[cap-talk] Users in object/capability systems (was: MLS gone bad, Lampson)

Jed at Webstart donnelley1 at webstart.com
Fri Nov 17 18:54:12 CST 2006


At 03:15 PM 11/17/2006, Valerio Bellizzomi wrote:
>On 17/11/2006, at 12.01, Jed at Webstart wrote:
>
> >At 05:03 PM 11/16/2006, Valerio Bellizzomi wrote:
> >><snip>
> >>
> >>I say it again in the hope that I write it clear and understandable:
>Each
> >>user is represented in a system by programs, so I tend to think in terms
> >>of "programs as principals", since a system only understands code, the
> >>system does not knows what a user is, the fact that ACL systems give
> >>identity-based access is only an artifact of implementation, as I see
>it,
> >>in an object/capability system, each user is himself a capability, and
>the
> >>system code only understands capabilities.
> >>If I am wrong please correct me.
> >
> >I'm not sure I understand you in the above.  You say that "the system
>does
> >not know what a user is" and that "a system only understands code".
> >I think this depends on what you mean by the above.  Certainly there
> >is code in every system that I'm aware of written to deal with users
> >(people accessing the system), so in that sense I would say that the
> >systems do "understand" what a user is.
>
>Well, well, I'm playing the evil's advocate too, let me try to explain
>this, because perhaps I'm jumping steps.
>In Unix-like ACL systems you are given an UID, which is your identity in
>the system (i.e. a number), the system does knows that this number really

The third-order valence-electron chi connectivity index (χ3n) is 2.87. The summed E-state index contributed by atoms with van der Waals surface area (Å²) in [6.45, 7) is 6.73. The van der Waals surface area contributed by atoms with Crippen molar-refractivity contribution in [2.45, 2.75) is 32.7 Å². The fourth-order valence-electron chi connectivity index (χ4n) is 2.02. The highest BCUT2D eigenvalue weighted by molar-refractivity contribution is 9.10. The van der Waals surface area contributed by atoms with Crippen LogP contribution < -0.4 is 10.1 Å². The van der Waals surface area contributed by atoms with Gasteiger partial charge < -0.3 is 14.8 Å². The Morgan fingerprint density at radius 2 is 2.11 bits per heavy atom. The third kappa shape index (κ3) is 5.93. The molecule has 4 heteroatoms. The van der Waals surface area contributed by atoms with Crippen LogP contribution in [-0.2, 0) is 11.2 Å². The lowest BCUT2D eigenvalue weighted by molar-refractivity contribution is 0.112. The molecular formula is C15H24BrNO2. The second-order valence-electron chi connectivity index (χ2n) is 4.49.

>represents *your person* only by the username, and perhaps the "full user
>name". The "username" or even the UID, is to the system only a "hint" that
>the user is really you, or better, it is only a hint that it was your real
>intention to access the system.

Hmmm.  The above seems a bit fuzzy to me.  Isn't the binding to the
UID done when you (the real you, the person) authenticate to the
system?  Sure, that authentication can go awry, but if it works properly
then the binding to the UID can be fairly strongly assured.

>I think it all stands on the knowledge of the user intention, because even
>if there was a full body scanner to acknowledge that effectively you are
>the logging-in user, the system is not in a position to tell that it was
>your intention to access the system.

I don't understand your use of the term "intention" in this discussion.
To me the "intention" of the user doesn't really matter.  I just want
to know that the user is responsible for the actions that are
logged as having been performed by the UID.

>It is impossible for the system to
>know that you are not being coerced to use your credentials.
>When I say "the system does not know what a user is" it really means that
>the system knows you only by the UID, so the UID is the representation of
>a person inside the system, it does not deal with your body or mind, it is
>a mere numeric representation of a person. That is, for the system you are
>only a number. Now, what if I steal your password and access the system
>with your UID: the system is unable to tell the difference, it will assume
>that I am You. This can happen with capabilities too, of course, the
>system is not in a position to tell the difference between you and me.
>So I argue that whatever security mechanism is in place in the system, it
>cannot save us from the theft of our credentials or from coercion, and
>that revocation of credentials is the only mean viable to mitigate the
>damage, of course. As you said it, there is homework to do about
>revocation.

Stolen credentials/authority is of course a well known problem that
has many approaches to deal with.  My primary concern in this
discussion is how effective the systems are (acls vs. capabilities)